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Founded in 1906 in South Bend, Indiana, South Bend Lathe, at one time, controlled almost half of the U.S. domestic metalworking lathe market.

South Bend did a lot of things right, to earn their market share and reputation, and one of the smartest was to produce clear, well-illustrated, low-cost instructional materials describing not just how to set up and run their tools, but how to use them to perform all kinds of basic and advanced machining operations. Their classic pamphlet How to Run a Lathe was updated and reissued annually for decades, and has often been reprinted. The 1942 edition, in particular, is highly regarded, and has been a centerpiece of the Lindsay Technical Books catalog for years.

Today, South Bend lathes are sold through Grizzly Industrial dealers, and much of their classic instructional library is available on-line. Document sharing site Scribd, for instance, hosts freely-browsable PDFs of How to Run a Lathe’s 1913, 1930, and 1966 editions, as well as several of South Bend’s topic-specific bulletins including How to Grind Lathe Tool Cutter Bits, The Installation and Leveling of the Lathe, and How to Cut Screw Threads in the Lathe. Enthusiast W.E. Williams also maintains a large online library of original South Bend publications, many of which I have not seen anywhere else.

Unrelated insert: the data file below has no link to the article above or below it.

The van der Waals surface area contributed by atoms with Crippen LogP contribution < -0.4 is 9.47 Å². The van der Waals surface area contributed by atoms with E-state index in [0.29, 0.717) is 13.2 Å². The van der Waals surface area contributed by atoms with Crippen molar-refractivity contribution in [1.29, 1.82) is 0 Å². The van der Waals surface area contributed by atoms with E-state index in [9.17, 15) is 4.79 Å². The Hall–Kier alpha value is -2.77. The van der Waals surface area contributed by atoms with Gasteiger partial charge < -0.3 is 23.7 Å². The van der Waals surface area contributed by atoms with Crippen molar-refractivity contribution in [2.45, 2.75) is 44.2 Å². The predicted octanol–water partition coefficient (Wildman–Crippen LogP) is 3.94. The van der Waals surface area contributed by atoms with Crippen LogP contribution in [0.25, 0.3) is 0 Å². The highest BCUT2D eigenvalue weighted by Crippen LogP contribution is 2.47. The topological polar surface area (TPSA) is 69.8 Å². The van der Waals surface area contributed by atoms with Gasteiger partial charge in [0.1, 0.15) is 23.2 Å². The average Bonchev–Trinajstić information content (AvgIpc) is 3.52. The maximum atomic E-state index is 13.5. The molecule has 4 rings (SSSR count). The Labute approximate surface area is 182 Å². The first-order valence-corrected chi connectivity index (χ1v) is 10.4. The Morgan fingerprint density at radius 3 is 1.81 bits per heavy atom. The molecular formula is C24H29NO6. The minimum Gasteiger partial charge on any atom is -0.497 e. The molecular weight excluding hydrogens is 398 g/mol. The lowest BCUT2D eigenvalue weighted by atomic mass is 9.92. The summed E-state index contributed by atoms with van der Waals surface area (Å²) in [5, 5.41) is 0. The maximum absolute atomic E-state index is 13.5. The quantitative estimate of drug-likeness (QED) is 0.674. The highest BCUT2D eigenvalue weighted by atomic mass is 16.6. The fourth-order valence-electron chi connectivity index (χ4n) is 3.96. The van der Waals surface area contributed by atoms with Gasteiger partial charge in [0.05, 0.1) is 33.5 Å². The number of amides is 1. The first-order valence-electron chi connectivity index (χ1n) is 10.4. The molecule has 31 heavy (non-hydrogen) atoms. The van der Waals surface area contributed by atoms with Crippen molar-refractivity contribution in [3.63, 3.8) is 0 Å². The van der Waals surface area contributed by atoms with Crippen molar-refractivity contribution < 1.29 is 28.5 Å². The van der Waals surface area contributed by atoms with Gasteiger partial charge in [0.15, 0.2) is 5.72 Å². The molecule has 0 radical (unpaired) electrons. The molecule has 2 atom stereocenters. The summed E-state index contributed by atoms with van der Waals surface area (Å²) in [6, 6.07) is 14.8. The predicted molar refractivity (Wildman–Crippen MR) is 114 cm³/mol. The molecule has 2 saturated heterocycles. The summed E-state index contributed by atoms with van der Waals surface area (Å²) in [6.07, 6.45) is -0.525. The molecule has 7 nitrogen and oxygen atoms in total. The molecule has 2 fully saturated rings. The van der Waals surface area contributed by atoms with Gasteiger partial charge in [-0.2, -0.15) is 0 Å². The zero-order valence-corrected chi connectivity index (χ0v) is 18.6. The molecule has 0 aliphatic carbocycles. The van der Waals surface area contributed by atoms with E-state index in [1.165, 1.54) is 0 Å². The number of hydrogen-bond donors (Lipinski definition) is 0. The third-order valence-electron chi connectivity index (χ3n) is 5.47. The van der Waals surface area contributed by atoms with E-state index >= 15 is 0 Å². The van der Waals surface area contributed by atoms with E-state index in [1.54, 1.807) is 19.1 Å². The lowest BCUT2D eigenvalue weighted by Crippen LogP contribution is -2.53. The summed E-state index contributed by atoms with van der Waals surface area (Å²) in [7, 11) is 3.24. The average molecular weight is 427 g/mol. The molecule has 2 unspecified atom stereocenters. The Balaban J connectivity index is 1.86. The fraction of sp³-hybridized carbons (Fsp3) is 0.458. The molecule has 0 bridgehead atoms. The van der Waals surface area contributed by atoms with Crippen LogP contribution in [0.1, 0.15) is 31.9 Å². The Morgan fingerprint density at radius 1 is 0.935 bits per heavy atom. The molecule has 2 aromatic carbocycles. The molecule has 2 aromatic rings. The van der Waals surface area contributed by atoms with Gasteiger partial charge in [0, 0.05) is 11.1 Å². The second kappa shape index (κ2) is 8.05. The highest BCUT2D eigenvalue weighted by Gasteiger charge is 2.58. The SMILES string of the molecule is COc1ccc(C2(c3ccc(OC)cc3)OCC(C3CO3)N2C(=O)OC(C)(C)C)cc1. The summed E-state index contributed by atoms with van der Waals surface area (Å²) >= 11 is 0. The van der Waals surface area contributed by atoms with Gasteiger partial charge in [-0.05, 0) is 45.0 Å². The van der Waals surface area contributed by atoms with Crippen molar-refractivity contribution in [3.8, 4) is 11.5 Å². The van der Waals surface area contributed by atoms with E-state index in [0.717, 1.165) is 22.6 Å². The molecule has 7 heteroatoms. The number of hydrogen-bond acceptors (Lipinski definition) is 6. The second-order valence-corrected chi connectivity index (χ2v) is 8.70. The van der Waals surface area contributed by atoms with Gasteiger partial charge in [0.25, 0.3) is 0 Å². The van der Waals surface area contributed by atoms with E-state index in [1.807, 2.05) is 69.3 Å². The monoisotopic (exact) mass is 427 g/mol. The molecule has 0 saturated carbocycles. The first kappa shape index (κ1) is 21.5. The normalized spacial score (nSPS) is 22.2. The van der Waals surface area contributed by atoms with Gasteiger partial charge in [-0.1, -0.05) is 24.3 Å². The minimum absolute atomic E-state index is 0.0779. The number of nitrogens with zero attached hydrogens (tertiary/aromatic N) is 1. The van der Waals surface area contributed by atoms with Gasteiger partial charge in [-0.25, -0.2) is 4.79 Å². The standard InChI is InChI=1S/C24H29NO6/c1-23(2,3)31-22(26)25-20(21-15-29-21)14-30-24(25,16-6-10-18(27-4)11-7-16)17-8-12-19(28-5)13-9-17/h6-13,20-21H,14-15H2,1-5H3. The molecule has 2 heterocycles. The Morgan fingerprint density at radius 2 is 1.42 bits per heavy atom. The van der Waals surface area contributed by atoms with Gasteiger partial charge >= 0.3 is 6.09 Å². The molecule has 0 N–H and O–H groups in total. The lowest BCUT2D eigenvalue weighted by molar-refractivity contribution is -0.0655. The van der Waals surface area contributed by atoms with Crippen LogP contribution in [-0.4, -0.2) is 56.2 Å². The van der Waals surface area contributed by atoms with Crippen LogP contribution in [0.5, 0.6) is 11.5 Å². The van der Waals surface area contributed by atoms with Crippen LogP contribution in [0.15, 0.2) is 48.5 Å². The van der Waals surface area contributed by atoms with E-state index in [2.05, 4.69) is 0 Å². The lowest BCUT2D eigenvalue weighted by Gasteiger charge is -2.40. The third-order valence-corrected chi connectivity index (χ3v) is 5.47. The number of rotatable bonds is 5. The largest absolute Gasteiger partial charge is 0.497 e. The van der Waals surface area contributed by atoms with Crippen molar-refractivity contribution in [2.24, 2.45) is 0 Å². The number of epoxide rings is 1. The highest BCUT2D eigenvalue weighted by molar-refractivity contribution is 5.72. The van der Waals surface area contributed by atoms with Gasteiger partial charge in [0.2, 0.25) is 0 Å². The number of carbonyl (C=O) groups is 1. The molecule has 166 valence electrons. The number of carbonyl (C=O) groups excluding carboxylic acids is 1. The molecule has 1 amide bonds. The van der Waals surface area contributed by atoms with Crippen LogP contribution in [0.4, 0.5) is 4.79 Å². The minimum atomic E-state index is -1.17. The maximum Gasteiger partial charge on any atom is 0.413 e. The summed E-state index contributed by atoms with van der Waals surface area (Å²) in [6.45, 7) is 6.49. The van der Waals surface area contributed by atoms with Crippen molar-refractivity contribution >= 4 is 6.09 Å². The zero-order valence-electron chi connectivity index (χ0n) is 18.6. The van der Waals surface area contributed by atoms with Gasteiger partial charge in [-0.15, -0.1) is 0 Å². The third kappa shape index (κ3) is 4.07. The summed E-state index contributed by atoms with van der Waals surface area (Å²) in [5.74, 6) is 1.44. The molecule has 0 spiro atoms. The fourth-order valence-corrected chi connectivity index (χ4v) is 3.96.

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Making antique brass nameplates

Sean Michael Ragan

I am descended from 5,000 generations of tool-using primates. Also, I went to college and stuff. I write for MAKE, serve as Technical Editor for MAKE magazine, and develop original DIY content for Make: Projects.


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